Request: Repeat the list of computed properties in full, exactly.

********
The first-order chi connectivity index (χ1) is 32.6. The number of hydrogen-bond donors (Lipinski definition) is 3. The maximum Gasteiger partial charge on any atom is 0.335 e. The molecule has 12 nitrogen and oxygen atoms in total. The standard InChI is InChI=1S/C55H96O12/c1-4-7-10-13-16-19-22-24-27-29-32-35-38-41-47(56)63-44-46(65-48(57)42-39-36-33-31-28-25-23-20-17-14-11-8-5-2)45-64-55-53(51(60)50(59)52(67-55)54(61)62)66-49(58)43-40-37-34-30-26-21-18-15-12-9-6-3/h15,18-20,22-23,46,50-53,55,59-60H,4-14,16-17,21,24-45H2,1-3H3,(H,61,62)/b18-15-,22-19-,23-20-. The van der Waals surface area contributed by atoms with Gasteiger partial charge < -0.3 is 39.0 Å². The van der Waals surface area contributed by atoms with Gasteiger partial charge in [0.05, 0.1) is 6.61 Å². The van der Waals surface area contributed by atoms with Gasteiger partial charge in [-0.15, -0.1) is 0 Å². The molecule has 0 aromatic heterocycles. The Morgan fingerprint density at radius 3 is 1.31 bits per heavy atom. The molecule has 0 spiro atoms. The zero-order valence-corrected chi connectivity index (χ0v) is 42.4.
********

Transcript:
The first-order chi connectivity index (χ1) is 32.6. The number of hydrogen-bond donors (Lipinski definition) is 3. The maximum Gasteiger partial charge on any atom is 0.335 e. The molecule has 12 nitrogen and oxygen atoms in total. The standard InChI is InChI=1S/C55H96O12/c1-4-7-10-13-16-19-22-24-27-29-32-35-38-41-47(56)63-44-46(65-48(57)42-39-36-33-31-28-25-23-20-17-14-11-8-5-2)45-64-55-53(51(60)50(59)52(67-55)54(61)62)66-49(58)43-40-37-34-30-26-21-18-15-12-9-6-3/h15,18-20,22-23,46,50-53,55,59-60H,4-14,16-17,21,24-45H2,1-3H3,(H,61,62)/b18-15-,22-19-,23-20-. The van der Waals surface area contributed by atoms with Gasteiger partial charge < -0.3 is 39.0 Å². The van der Waals surface area contributed by atoms with Gasteiger partial charge in [0.05, 0.1) is 6.61 Å². The van der Waals surface area contributed by atoms with Gasteiger partial charge in [-0.15, -0.1) is 0 Å². The molecule has 0 aromatic heterocycles. The Morgan fingerprint density at radius 3 is 1.31 bits per heavy atom. The molecule has 0 spiro atoms. The zero-order valence-corrected chi connectivity index (χ0v) is 42.4.